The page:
Connected with these problems is the issue of ownership. The Government’s whole approach to accreditation is one of imposition rather than enabling. What will be tested, and how, have been decided by a small groups of government insiders, doubtless clever people but hardly representative of the profession. In contrast, post qualification training in medicine is a matter for the relevant Royal Colleges, whose members are themselves practitioners: paediatricians or anaesthetists or surgeons or psychiatrists etc. Inevitably the imposed system which the Government proposes for children’s social work, with control being vested in Government ministers and civil servants, will be at risk of being open to bureaucratic and political pressures rather than professional ones. And it risks alienating children’s social workers, by not involving them in choices about how their careers can be developed.
Although there is some information about the form of the proposed accreditation tests, I was unable to gain a clear impression from the consultation document and associated materials what the content of the tests will look like or how it is to be determined. What seems to be missing from the consultation document, in addition to the absence of a training needs analysis, is any account of curriculum. It is almost as if the Government has started from the premise that children’s social workers should be tested, rather than from the premise that they should be properly trained.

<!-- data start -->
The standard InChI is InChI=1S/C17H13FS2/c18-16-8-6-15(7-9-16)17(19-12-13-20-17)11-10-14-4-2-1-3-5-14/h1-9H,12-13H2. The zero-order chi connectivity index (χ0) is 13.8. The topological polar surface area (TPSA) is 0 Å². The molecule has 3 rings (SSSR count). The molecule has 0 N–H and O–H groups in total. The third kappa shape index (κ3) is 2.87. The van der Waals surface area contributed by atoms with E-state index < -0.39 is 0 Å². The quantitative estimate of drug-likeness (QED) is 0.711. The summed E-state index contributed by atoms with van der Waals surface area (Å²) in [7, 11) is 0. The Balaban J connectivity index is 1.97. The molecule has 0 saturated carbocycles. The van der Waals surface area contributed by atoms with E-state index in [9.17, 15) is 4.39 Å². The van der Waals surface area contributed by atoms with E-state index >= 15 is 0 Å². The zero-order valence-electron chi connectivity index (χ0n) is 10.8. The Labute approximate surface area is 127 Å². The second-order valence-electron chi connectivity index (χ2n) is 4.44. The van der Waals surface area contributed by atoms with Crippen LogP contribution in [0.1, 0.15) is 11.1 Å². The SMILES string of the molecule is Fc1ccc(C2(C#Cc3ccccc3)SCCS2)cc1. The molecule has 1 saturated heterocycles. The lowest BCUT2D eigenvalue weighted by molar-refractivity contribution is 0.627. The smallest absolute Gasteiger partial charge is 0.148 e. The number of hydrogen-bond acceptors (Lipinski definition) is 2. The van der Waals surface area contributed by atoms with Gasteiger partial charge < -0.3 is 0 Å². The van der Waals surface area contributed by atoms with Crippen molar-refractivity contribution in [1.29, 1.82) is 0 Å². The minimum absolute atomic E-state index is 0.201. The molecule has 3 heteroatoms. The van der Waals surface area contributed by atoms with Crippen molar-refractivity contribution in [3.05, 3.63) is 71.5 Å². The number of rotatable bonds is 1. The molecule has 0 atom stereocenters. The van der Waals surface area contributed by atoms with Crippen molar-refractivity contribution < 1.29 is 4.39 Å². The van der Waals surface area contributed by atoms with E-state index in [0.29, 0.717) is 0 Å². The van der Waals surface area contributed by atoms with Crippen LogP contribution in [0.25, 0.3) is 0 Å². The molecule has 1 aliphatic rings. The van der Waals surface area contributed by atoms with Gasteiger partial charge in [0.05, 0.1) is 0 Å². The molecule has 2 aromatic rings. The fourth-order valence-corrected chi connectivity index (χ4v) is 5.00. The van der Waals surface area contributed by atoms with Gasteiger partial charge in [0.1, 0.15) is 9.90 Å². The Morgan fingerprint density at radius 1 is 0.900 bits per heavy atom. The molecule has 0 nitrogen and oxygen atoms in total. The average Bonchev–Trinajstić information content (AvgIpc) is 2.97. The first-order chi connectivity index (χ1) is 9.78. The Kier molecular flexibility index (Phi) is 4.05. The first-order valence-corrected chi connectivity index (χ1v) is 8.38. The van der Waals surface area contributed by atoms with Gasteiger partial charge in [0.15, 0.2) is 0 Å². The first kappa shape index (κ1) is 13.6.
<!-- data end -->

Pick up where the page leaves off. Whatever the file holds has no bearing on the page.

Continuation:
It is all too easy to make up tests for people to take, but the crucial question is whether the test is necessary to determine whether they have the requisite knowledge and skills to do the job. Nowhere in the consultation documents could I find any discussion of that issue.
Finally, the Government seems to have little to say about how post-qualification training can be evaluated and improved over time.
So, to summarise, a good approach to accreditation will have the following features:
- A clear understanding of the major tasks undertaken by advanced or specialist practitioners
- A clear understanding of the competencies required to deliver those tasks
- A clear understanding of the gap between those advanced or specialists competencies and those conferred by basic training
- Clear ownership of the scheme by the profession
- A well-structured curriculum, designed to equip practitioners with the knowledge and skills they require for advanced or specialist practice
- A mechanism for reviewing the relevance of the curriculum to the changing task environment, and updating as appropriate
- A mechanism for reviewing the effectiveness post qualification training and the accreditation system
Most, if not all, of these features are absent from the Government’s proposals.
A final thought. I was disappointed to see no mention in the consultation document of non-technical skills and knowledge. How well and how safely children’s social workers practice depends on their knowledge or child development, child abuse, the law relating to children, social work methods etc. etc., but it also depends on people’s skills and knowledge of how to work safely, how to understand error in the workplace, how to analyse and improve one’s own safety skills and how to analyse and develop practice to improve continuously the quality of service. Those are non-technical skills but sadly they are ones the Government seems to be currently ignoring.